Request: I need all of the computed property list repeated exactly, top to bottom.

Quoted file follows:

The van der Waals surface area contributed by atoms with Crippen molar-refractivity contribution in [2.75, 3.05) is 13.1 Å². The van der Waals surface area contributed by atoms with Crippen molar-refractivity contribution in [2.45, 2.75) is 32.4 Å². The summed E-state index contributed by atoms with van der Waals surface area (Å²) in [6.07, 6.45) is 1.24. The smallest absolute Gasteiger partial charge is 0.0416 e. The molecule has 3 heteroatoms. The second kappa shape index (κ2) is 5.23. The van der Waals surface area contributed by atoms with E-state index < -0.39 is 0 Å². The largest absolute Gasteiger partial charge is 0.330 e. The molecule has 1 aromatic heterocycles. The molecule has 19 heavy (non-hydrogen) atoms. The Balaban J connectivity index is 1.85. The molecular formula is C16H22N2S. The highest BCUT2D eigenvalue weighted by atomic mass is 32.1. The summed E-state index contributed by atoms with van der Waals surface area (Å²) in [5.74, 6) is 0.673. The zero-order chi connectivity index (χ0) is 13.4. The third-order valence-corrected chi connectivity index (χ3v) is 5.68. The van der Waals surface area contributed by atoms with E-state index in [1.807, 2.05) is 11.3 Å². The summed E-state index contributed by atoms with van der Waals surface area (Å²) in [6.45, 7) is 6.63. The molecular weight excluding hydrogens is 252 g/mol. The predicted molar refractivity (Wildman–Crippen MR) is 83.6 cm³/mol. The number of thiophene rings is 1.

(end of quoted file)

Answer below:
The van der Waals surface area contributed by atoms with Crippen molar-refractivity contribution in [2.75, 3.05) is 13.1 Å². The van der Waals surface area contributed by atoms with Crippen molar-refractivity contribution in [2.45, 2.75) is 32.4 Å². The summed E-state index contributed by atoms with van der Waals surface area (Å²) in [6.07, 6.45) is 1.24. The smallest absolute Gasteiger partial charge is 0.0416 e. The molecule has 3 heteroatoms. The second kappa shape index (κ2) is 5.23. The van der Waals surface area contributed by atoms with E-state index < -0.39 is 0 Å². The largest absolute Gasteiger partial charge is 0.330 e. The molecule has 1 aromatic heterocycles. The molecule has 19 heavy (non-hydrogen) atoms. The Balaban J connectivity index is 1.85. The molecular formula is C16H22N2S. The highest BCUT2D eigenvalue weighted by atomic mass is 32.1. The summed E-state index contributed by atoms with van der Waals surface area (Å²) in [5.74, 6) is 0.673. The zero-order chi connectivity index (χ0) is 13.4. The third-order valence-corrected chi connectivity index (χ3v) is 5.68. The van der Waals surface area contributed by atoms with E-state index in [1.807, 2.05) is 11.3 Å². The summed E-state index contributed by atoms with van der Waals surface area (Å²) in [6.45, 7) is 6.63. The molecular weight excluding hydrogens is 252 g/mol. The predicted molar refractivity (Wildman–Crippen MR) is 83.6 cm³/mol. The number of thiophene rings is 1.